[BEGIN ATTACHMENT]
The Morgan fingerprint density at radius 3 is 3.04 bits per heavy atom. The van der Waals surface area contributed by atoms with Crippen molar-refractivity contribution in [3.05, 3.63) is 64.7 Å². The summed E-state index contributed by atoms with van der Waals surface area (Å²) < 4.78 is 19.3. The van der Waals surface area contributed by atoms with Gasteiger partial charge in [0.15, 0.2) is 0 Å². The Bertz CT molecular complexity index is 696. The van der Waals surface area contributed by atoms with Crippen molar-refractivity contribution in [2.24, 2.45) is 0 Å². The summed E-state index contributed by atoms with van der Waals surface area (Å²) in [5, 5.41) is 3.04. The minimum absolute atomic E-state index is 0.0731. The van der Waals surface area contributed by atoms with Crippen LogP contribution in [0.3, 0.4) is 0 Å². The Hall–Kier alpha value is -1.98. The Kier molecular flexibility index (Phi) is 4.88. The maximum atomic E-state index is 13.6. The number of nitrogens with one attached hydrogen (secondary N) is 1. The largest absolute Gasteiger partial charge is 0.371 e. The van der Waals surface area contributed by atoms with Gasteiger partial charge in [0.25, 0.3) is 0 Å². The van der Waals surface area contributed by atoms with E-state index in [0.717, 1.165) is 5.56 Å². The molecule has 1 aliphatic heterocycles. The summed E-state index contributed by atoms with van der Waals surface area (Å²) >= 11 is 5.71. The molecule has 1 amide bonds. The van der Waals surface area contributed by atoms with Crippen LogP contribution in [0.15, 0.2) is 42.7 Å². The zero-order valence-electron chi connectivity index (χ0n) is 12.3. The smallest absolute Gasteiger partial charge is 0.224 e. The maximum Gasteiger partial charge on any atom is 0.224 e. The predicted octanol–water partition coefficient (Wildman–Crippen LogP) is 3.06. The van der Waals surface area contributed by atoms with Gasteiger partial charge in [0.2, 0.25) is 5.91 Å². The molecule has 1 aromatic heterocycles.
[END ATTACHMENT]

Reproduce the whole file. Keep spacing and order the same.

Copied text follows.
The Morgan fingerprint density at radius 3 is 3.04 bits per heavy atom. The van der Waals surface area contributed by atoms with Crippen molar-refractivity contribution in [3.05, 3.63) is 64.7 Å². The summed E-state index contributed by atoms with van der Waals surface area (Å²) < 4.78 is 19.3. The van der Waals surface area contributed by atoms with Gasteiger partial charge in [0.15, 0.2) is 0 Å². The Bertz CT molecular complexity index is 696. The van der Waals surface area contributed by atoms with Crippen molar-refractivity contribution in [2.24, 2.45) is 0 Å². The summed E-state index contributed by atoms with van der Waals surface area (Å²) in [5, 5.41) is 3.04. The minimum absolute atomic E-state index is 0.0731. The van der Waals surface area contributed by atoms with Crippen LogP contribution in [0.3, 0.4) is 0 Å². The Hall–Kier alpha value is -1.98. The Kier molecular flexibility index (Phi) is 4.88. The maximum atomic E-state index is 13.6. The number of nitrogens with one attached hydrogen (secondary N) is 1. The largest absolute Gasteiger partial charge is 0.371 e. The van der Waals surface area contributed by atoms with Gasteiger partial charge in [0.25, 0.3) is 0 Å². The van der Waals surface area contributed by atoms with E-state index in [0.717, 1.165) is 5.56 Å². The molecule has 1 aliphatic heterocycles. The summed E-state index contributed by atoms with van der Waals surface area (Å²) >= 11 is 5.71. The molecule has 1 amide bonds. The van der Waals surface area contributed by atoms with Crippen LogP contribution in [0.15, 0.2) is 42.7 Å². The zero-order valence-electron chi connectivity index (χ0n) is 12.3. The smallest absolute Gasteiger partial charge is 0.224 e. The maximum Gasteiger partial charge on any atom is 0.224 e. The predicted octanol–water partition coefficient (Wildman–Crippen LogP) is 3.06. The van der Waals surface area contributed by atoms with Gasteiger partial charge in [0.2, 0.25) is 5.91 Å². The molecule has 1 aromatic heterocycles.